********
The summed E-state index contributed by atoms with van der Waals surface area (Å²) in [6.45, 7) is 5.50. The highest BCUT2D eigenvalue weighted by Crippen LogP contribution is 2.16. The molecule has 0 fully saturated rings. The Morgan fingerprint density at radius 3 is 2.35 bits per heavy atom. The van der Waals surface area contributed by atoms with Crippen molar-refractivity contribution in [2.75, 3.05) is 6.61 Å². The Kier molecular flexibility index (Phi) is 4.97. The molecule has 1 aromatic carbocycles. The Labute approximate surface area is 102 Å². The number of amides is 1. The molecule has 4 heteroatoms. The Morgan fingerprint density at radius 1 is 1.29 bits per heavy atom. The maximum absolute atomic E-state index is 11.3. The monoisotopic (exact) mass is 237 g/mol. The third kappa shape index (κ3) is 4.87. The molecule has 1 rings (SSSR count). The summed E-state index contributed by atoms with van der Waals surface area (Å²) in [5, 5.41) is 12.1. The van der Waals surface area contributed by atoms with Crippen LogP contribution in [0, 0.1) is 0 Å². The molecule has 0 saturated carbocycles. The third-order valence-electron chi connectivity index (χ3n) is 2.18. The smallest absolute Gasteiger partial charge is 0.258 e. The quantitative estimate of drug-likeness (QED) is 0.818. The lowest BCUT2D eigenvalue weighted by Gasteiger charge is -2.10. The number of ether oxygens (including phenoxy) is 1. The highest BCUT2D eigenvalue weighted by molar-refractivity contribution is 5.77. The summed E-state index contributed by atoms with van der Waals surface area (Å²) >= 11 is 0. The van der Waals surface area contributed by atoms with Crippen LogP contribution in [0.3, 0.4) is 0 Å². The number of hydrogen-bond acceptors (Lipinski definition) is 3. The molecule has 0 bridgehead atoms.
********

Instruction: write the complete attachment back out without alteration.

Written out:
The summed E-state index contributed by atoms with van der Waals surface area (Å²) in [6.45, 7) is 5.50. The highest BCUT2D eigenvalue weighted by Crippen LogP contribution is 2.16. The molecule has 0 fully saturated rings. The Morgan fingerprint density at radius 3 is 2.35 bits per heavy atom. The van der Waals surface area contributed by atoms with Crippen molar-refractivity contribution in [2.75, 3.05) is 6.61 Å². The Kier molecular flexibility index (Phi) is 4.97. The molecule has 1 aromatic carbocycles. The Labute approximate surface area is 102 Å². The number of amides is 1. The molecule has 4 heteroatoms. The Morgan fingerprint density at radius 1 is 1.29 bits per heavy atom. The maximum absolute atomic E-state index is 11.3. The monoisotopic (exact) mass is 237 g/mol. The third kappa shape index (κ3) is 4.87. The molecule has 1 rings (SSSR count). The summed E-state index contributed by atoms with van der Waals surface area (Å²) in [5, 5.41) is 12.1. The van der Waals surface area contributed by atoms with Crippen LogP contribution in [0, 0.1) is 0 Å². The molecule has 0 saturated carbocycles. The third-order valence-electron chi connectivity index (χ3n) is 2.18. The smallest absolute Gasteiger partial charge is 0.258 e. The quantitative estimate of drug-likeness (QED) is 0.818. The lowest BCUT2D eigenvalue weighted by Gasteiger charge is -2.10. The number of ether oxygens (including phenoxy) is 1. The highest BCUT2D eigenvalue weighted by molar-refractivity contribution is 5.77. The summed E-state index contributed by atoms with van der Waals surface area (Å²) >= 11 is 0. The van der Waals surface area contributed by atoms with Crippen LogP contribution in [0.3, 0.4) is 0 Å². The number of hydrogen-bond acceptors (Lipinski definition) is 3. The molecule has 0 bridgehead atoms.